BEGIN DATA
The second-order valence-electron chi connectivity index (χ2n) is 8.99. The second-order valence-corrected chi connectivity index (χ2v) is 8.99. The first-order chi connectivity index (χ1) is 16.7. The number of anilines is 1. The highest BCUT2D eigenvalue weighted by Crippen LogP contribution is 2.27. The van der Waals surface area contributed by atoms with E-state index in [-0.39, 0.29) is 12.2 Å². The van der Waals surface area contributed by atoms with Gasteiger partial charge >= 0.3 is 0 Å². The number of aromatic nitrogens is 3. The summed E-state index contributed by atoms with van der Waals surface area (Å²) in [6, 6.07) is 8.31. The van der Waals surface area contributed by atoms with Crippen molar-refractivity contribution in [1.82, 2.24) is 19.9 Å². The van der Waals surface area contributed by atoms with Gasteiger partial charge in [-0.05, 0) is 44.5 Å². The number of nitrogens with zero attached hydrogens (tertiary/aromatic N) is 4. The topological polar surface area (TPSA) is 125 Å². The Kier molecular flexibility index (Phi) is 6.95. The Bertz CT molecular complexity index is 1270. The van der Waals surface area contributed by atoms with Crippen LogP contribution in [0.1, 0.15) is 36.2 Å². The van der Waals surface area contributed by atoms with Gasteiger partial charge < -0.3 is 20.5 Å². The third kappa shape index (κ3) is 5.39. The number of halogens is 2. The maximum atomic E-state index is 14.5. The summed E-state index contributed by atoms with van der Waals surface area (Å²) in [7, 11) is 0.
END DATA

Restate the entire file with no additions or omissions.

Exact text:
The second-order valence-electron chi connectivity index (χ2n) is 8.99. The second-order valence-corrected chi connectivity index (χ2v) is 8.99. The first-order chi connectivity index (χ1) is 16.7. The number of anilines is 1. The highest BCUT2D eigenvalue weighted by Crippen LogP contribution is 2.27. The van der Waals surface area contributed by atoms with E-state index in [-0.39, 0.29) is 12.2 Å². The van der Waals surface area contributed by atoms with Gasteiger partial charge >= 0.3 is 0 Å². The number of aromatic nitrogens is 3. The summed E-state index contributed by atoms with van der Waals surface area (Å²) in [6, 6.07) is 8.31. The van der Waals surface area contributed by atoms with Crippen molar-refractivity contribution in [1.82, 2.24) is 19.9 Å². The van der Waals surface area contributed by atoms with Gasteiger partial charge in [-0.05, 0) is 44.5 Å². The number of nitrogens with zero attached hydrogens (tertiary/aromatic N) is 4. The topological polar surface area (TPSA) is 125 Å². The Kier molecular flexibility index (Phi) is 6.95. The Bertz CT molecular complexity index is 1270. The van der Waals surface area contributed by atoms with Crippen LogP contribution in [0.1, 0.15) is 36.2 Å². The van der Waals surface area contributed by atoms with Gasteiger partial charge < -0.3 is 20.5 Å². The third kappa shape index (κ3) is 5.39. The number of halogens is 2. The maximum atomic E-state index is 14.5. The summed E-state index contributed by atoms with van der Waals surface area (Å²) in [7, 11) is 0.